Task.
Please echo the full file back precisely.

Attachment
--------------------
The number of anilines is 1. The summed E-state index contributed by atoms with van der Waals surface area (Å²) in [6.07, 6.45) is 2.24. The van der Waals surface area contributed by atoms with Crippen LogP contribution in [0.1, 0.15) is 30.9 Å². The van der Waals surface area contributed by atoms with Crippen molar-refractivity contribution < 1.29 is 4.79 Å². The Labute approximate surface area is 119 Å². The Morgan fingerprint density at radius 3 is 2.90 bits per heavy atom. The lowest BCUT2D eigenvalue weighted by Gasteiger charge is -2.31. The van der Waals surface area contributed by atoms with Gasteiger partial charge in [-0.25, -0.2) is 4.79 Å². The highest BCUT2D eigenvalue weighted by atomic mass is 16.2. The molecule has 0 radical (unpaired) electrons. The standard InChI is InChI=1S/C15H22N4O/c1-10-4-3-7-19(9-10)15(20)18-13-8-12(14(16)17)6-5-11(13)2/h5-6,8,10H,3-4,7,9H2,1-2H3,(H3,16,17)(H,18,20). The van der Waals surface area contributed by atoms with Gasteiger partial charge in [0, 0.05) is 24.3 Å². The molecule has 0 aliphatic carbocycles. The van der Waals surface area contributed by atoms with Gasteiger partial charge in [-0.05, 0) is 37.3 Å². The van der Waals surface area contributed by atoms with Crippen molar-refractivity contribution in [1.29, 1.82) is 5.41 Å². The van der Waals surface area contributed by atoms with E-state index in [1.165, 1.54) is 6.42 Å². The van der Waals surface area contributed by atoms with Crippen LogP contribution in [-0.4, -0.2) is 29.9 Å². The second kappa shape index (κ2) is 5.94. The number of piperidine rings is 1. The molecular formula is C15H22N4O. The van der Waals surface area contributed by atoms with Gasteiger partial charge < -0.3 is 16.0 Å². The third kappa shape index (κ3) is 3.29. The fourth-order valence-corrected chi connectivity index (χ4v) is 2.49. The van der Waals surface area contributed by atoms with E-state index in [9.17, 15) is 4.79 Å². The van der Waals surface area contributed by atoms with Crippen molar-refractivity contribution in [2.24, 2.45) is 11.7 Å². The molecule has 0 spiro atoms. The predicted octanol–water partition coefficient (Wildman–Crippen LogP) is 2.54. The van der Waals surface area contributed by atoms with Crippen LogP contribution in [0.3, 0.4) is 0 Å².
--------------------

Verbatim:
The number of anilines is 1. The summed E-state index contributed by atoms with van der Waals surface area (Å²) in [6.07, 6.45) is 2.24. The van der Waals surface area contributed by atoms with Crippen LogP contribution in [0.1, 0.15) is 30.9 Å². The van der Waals surface area contributed by atoms with Crippen molar-refractivity contribution < 1.29 is 4.79 Å². The Labute approximate surface area is 119 Å². The Morgan fingerprint density at radius 3 is 2.90 bits per heavy atom. The lowest BCUT2D eigenvalue weighted by Gasteiger charge is -2.31. The van der Waals surface area contributed by atoms with Gasteiger partial charge in [-0.25, -0.2) is 4.79 Å². The highest BCUT2D eigenvalue weighted by atomic mass is 16.2. The molecule has 0 radical (unpaired) electrons. The standard InChI is InChI=1S/C15H22N4O/c1-10-4-3-7-19(9-10)15(20)18-13-8-12(14(16)17)6-5-11(13)2/h5-6,8,10H,3-4,7,9H2,1-2H3,(H3,16,17)(H,18,20). The van der Waals surface area contributed by atoms with Gasteiger partial charge in [0, 0.05) is 24.3 Å². The molecule has 0 aliphatic carbocycles. The van der Waals surface area contributed by atoms with Gasteiger partial charge in [-0.05, 0) is 37.3 Å². The van der Waals surface area contributed by atoms with Crippen molar-refractivity contribution in [1.29, 1.82) is 5.41 Å². The van der Waals surface area contributed by atoms with E-state index in [1.165, 1.54) is 6.42 Å². The van der Waals surface area contributed by atoms with Crippen LogP contribution in [-0.4, -0.2) is 29.9 Å². The second kappa shape index (κ2) is 5.94. The number of piperidine rings is 1. The molecular formula is C15H22N4O. The van der Waals surface area contributed by atoms with Gasteiger partial charge < -0.3 is 16.0 Å². The third kappa shape index (κ3) is 3.29. The fourth-order valence-corrected chi connectivity index (χ4v) is 2.49. The van der Waals surface area contributed by atoms with E-state index in [9.17, 15) is 4.79 Å². The van der Waals surface area contributed by atoms with Crippen molar-refractivity contribution in [2.24, 2.45) is 11.7 Å². The molecule has 0 spiro atoms. The predicted octanol–water partition coefficient (Wildman–Crippen LogP) is 2.54. The van der Waals surface area contributed by atoms with Crippen LogP contribution in [0.3, 0.4) is 0 Å².